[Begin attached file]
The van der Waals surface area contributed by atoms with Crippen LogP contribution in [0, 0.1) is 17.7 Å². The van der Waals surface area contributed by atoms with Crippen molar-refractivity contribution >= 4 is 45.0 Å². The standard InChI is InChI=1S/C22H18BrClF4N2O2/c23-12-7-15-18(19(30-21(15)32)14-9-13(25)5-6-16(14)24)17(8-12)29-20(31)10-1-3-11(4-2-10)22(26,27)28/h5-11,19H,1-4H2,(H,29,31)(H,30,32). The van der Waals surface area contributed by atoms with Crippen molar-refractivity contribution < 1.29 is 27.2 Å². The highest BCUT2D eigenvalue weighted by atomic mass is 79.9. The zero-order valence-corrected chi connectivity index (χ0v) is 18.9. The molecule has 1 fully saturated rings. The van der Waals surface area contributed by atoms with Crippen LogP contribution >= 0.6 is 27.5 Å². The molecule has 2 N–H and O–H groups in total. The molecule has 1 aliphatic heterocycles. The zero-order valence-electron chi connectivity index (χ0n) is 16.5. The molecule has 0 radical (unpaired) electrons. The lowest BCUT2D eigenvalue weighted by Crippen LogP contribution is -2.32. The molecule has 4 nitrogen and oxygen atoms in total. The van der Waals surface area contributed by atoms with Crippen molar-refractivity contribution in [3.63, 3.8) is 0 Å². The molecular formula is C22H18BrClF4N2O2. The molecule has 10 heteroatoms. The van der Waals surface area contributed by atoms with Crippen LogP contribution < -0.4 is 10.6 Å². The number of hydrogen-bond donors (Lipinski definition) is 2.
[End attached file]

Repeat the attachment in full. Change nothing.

The van der Waals surface area contributed by atoms with Crippen LogP contribution in [0, 0.1) is 17.7 Å². The van der Waals surface area contributed by atoms with Crippen molar-refractivity contribution >= 4 is 45.0 Å². The standard InChI is InChI=1S/C22H18BrClF4N2O2/c23-12-7-15-18(19(30-21(15)32)14-9-13(25)5-6-16(14)24)17(8-12)29-20(31)10-1-3-11(4-2-10)22(26,27)28/h5-11,19H,1-4H2,(H,29,31)(H,30,32). The van der Waals surface area contributed by atoms with Crippen molar-refractivity contribution < 1.29 is 27.2 Å². The highest BCUT2D eigenvalue weighted by atomic mass is 79.9. The zero-order valence-corrected chi connectivity index (χ0v) is 18.9. The molecule has 1 fully saturated rings. The van der Waals surface area contributed by atoms with Crippen LogP contribution >= 0.6 is 27.5 Å². The molecule has 2 N–H and O–H groups in total. The molecule has 1 aliphatic heterocycles. The zero-order valence-electron chi connectivity index (χ0n) is 16.5. The molecule has 0 radical (unpaired) electrons. The lowest BCUT2D eigenvalue weighted by Crippen LogP contribution is -2.32. The molecule has 4 nitrogen and oxygen atoms in total. The van der Waals surface area contributed by atoms with Crippen molar-refractivity contribution in [3.63, 3.8) is 0 Å². The molecular formula is C22H18BrClF4N2O2. The molecule has 10 heteroatoms. The van der Waals surface area contributed by atoms with Crippen LogP contribution < -0.4 is 10.6 Å². The number of hydrogen-bond donors (Lipinski definition) is 2.